Wi-Fi networks aren’t ubiquitous yet, and other wireless communication protocols like Bluetooth can suck battery life. So researchers at Disney have come up with an alternative way for devices to talk to each other using LEDs blinking faster than the human eye can see.
The applications seem a little toy-focused at this point (this is Disney, after all) but the technology is impressive nonetheless. Unlike incandescent or fluorescent bulbs, the brightness of LEDs can be controlled with extreme accuracy. In other words, they can be turned on and off at very high rates, faster than the human eye can detect. The other key feature? LEDs can detect light like a photodiode as effectively as they can produce it.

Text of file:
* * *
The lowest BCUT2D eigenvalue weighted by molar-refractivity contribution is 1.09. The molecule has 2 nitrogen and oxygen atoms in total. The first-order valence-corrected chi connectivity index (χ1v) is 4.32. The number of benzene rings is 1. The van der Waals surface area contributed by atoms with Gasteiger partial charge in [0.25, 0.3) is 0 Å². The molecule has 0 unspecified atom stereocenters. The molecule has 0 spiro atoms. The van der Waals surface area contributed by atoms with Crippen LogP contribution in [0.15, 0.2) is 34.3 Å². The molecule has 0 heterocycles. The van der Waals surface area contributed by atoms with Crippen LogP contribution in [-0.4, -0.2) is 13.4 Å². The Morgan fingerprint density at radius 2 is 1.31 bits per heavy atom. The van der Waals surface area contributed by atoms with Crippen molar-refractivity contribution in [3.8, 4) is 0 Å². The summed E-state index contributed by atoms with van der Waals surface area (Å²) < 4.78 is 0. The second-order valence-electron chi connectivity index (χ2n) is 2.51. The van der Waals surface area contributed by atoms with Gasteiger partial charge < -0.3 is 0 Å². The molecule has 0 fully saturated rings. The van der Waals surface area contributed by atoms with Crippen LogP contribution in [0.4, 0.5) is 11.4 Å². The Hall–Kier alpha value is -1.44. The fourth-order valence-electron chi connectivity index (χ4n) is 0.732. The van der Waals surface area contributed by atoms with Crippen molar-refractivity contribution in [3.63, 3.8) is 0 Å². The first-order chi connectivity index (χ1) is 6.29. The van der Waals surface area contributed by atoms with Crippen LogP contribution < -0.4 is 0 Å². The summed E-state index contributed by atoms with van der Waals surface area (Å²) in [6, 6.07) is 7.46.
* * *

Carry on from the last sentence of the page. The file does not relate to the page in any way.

In the same way two ships passing in the night can communicate using morse code, or the way digital signals race down fibre optic cables as pulses of light, two devices can secretly communicate using the visible light generated by an LED. And that’s why Disney Research calls it Visible Light Communication.
Simple examples of the technology include a toy car coming to life when placed under a lamp, or light-up LEDs on a dress illuminating as they’re tapped with a wand featuring a flashing LED on the end. But through the use of a cheap and simple adapter connected to a headphone jack, a smartphone or tablet could receive signals from overhead LED lights, even those operating in wavelengths completely invisible to the human eye.
So invisible LED emitters could be set up around a supermarket, and automatically beam notifications about a sale or a coupon to your smartphone while you’re walking around. And given how incredibly cheap and commonplace LED technology has become, the Visible Light Communication technology could be easier to implement than NFC or other wireless protocols gaining popularity.